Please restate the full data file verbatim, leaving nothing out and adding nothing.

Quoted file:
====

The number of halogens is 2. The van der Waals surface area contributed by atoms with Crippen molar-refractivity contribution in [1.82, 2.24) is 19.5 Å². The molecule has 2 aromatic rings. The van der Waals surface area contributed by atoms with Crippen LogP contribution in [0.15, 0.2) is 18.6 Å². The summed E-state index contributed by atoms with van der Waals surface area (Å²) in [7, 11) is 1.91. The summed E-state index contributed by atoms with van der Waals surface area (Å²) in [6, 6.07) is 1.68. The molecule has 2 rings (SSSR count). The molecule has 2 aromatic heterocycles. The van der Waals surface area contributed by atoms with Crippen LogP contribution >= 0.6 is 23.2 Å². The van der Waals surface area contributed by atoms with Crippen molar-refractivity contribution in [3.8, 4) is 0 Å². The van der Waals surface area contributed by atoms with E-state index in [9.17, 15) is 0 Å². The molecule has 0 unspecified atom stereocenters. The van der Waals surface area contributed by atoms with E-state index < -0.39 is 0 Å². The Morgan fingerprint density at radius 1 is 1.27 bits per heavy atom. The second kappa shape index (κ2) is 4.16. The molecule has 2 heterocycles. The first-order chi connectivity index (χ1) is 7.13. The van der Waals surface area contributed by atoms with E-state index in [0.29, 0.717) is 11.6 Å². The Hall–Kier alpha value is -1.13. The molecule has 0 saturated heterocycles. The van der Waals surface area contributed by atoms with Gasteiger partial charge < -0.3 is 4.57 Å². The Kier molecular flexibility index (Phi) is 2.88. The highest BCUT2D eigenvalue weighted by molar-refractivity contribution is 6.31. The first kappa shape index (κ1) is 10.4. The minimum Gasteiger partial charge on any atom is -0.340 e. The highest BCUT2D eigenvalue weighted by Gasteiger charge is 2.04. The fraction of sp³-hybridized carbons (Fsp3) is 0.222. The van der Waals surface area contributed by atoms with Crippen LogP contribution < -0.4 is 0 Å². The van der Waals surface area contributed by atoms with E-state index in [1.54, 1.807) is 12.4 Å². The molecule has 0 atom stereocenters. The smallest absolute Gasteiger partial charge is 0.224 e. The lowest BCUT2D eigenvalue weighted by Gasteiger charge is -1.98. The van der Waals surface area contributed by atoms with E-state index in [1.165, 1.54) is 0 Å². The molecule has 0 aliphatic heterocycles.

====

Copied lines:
The number of halogens is 2. The van der Waals surface area contributed by atoms with Crippen molar-refractivity contribution in [1.82, 2.24) is 19.5 Å². The molecule has 2 aromatic rings. The van der Waals surface area contributed by atoms with Crippen LogP contribution in [0.15, 0.2) is 18.6 Å². The summed E-state index contributed by atoms with van der Waals surface area (Å²) in [7, 11) is 1.91. The summed E-state index contributed by atoms with van der Waals surface area (Å²) in [6, 6.07) is 1.68. The molecule has 2 rings (SSSR count). The molecule has 2 aromatic heterocycles. The van der Waals surface area contributed by atoms with Crippen LogP contribution >= 0.6 is 23.2 Å². The van der Waals surface area contributed by atoms with Crippen molar-refractivity contribution in [3.8, 4) is 0 Å². The van der Waals surface area contributed by atoms with E-state index in [9.17, 15) is 0 Å². The molecule has 0 unspecified atom stereocenters. The van der Waals surface area contributed by atoms with E-state index < -0.39 is 0 Å². The Morgan fingerprint density at radius 1 is 1.27 bits per heavy atom. The second kappa shape index (κ2) is 4.16. The molecule has 2 heterocycles. The first-order chi connectivity index (χ1) is 7.13. The van der Waals surface area contributed by atoms with E-state index in [0.29, 0.717) is 11.6 Å². The Hall–Kier alpha value is -1.13. The molecule has 0 saturated heterocycles. The van der Waals surface area contributed by atoms with Gasteiger partial charge < -0.3 is 4.57 Å². The Kier molecular flexibility index (Phi) is 2.88. The highest BCUT2D eigenvalue weighted by molar-refractivity contribution is 6.31. The first kappa shape index (κ1) is 10.4. The minimum Gasteiger partial charge on any atom is -0.340 e. The highest BCUT2D eigenvalue weighted by Gasteiger charge is 2.04. The fraction of sp³-hybridized carbons (Fsp3) is 0.222. The van der Waals surface area contributed by atoms with Crippen LogP contribution < -0.4 is 0 Å². The van der Waals surface area contributed by atoms with E-state index in [1.54, 1.807) is 12.4 Å². The molecule has 0 atom stereocenters. The smallest absolute Gasteiger partial charge is 0.224 e. The lowest BCUT2D eigenvalue weighted by Gasteiger charge is -1.98. The van der Waals surface area contributed by atoms with E-state index in [1.165, 1.54) is 0 Å². The molecule has 0 aliphatic heterocycles.